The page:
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In 1519, when Spanish conquistadors arrived in the Aztec empire’s capital city of Tenochtitlan, amaranth – sometimes called the “food of immortality” – was the second most important food crop in the Americas after maize. However, the Spanish invaders quickly began to restrict production of the crop in order to defeat the Aztec people and suppress their culture and traditions, and amaranth’s role supporting an empire of 5 million people began to wane. Now, many centuries later, the popularity of amaranth is on the rise again as consumer interest in ancient grains grows and farmers facing the challenges of climate change have begun seeking crops that are more resilient and adaptable.
Our 2018 Consumer Insights Survey found that today, one in six US consumers (16%) are familiar with amaranth by name, but only 5% report having actually tasted it, which seems a little surprising when you consider that its distant cousin, quinoa, has become such a grain sensation over the past decade. We recently caught up with Dr. Rob Myers, a plant scientist at the University of Missouri and author of the book, Amaranth: An Ancient Grain and Exceptionally Nutritious Food, to learn more about this visually striking crop and its role in our food system. Rob has been growing amaranth for almost 30 years and is one of the foremost authorities on this crop in the US.
From an agricultural perspective, amaranth has several huge advantages over other major crops, but perhaps the biggest beneﬁt is its drought tolerance and extremely low water requirements. In fact, Rob tells us that “irrigation is seldom needed unless growing in the most moisture-deﬁcient areas.” Unlike crops like corn, whose leaves curl up and brown under moisture stress, the response mechanism in amaranth plants is to “droop or wilt so that they stop transpiring water,” explains Rob. “The viability of those amaranth leaves is maintained and they can quickly recover once some moisture is restored.” Amaranth’s tolerance to hot, dry weather is a highly desirable trait in many farming regions, and the fact that it’s adapted to a wide range of growing conditions, and does well in a variety of elevations means that it’s relatively easy for farmers across a wide range of geographies to add it to their rotation.
In the 1990s Rob knew roughly 100 farmers in the US who were growing amaranth, but no one was growing quinoa. Back then, he told us, if someone had asked him which crop—amaranth or quinoa—would be playing a huge role in our food supply today, quinoa would not have been his guess. His theory about why quinoa’s popularity has far outpaced amaranth’s despite being much more diﬃcult to grow outside its native Andean region in Peru and Bolivia, surprised us. While ﬂavor and texture may have played a role, Rob believes quinoa’s lighter color is simply more appealing. He explained that humans have always tended to select for lighter-colored grains and there are many examples of crops (such as soybeans) whose wild relatives are much darker than the varieties we cultivate. It’s possible that this preference for paler seeds exists because it has allowed us (and our ancestors) to more readily spot dirt, bad seeds, and other impurities in our grain supply.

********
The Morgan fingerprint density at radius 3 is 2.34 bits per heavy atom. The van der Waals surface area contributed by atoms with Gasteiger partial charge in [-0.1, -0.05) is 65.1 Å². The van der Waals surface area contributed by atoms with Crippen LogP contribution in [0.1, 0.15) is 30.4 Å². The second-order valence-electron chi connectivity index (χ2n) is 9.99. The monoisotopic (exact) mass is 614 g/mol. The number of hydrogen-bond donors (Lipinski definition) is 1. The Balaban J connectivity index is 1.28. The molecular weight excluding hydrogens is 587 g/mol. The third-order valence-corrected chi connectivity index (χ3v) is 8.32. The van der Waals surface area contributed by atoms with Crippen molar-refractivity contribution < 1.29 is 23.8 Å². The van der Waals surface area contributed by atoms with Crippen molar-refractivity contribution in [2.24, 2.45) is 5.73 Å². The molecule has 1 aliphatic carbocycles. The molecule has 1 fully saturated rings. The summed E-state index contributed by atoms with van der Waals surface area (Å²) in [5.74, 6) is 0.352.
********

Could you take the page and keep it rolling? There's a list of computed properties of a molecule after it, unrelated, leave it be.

Darker color aside, amaranth’s nutritional proﬁle is just as impressive as quinoa’s. Like both quinoa and buckwheat, amaranth is considered a “pseudocereal,” because even though it’s not in the same botanical family as cereal grains (such as corn, wheat, rice, etc.), it’s used culinarily just like any other grain and its nutritional proﬁle closely resembles that of a cereal grain. Unlike cereal grains, however, all three of these pseudocereals are considered “complete proteins,” which means that they contain a good balance of all nine essential amino acids required by the human body, whereas most cereal grains are limiting in at least one.
Amaranth’s use in food products these days is quite varied, and we see it showing up in its intact form, as a ﬂour, and even as a puﬀed or popped component of cereals and granola bars. Rob believes that the wide range of potential product applications is very promising and that the primary limitation to amaranth’s more widespread adoption may be the absence of a “coordinated system between growers and buyers.” There has been a recent resurgence in the development of regional grain systems that connect growers and buyers more directly and we hope that as interest in sustainable ingredients and ancient grains continues to grow, we’ll see more of these connections being made.
Interested in trying amaranth yourself? Rob’s book has lots of tips for growing it in your own garden and we’ve got recipe ideas waiting for your ﬁrst harvest! (Caroline)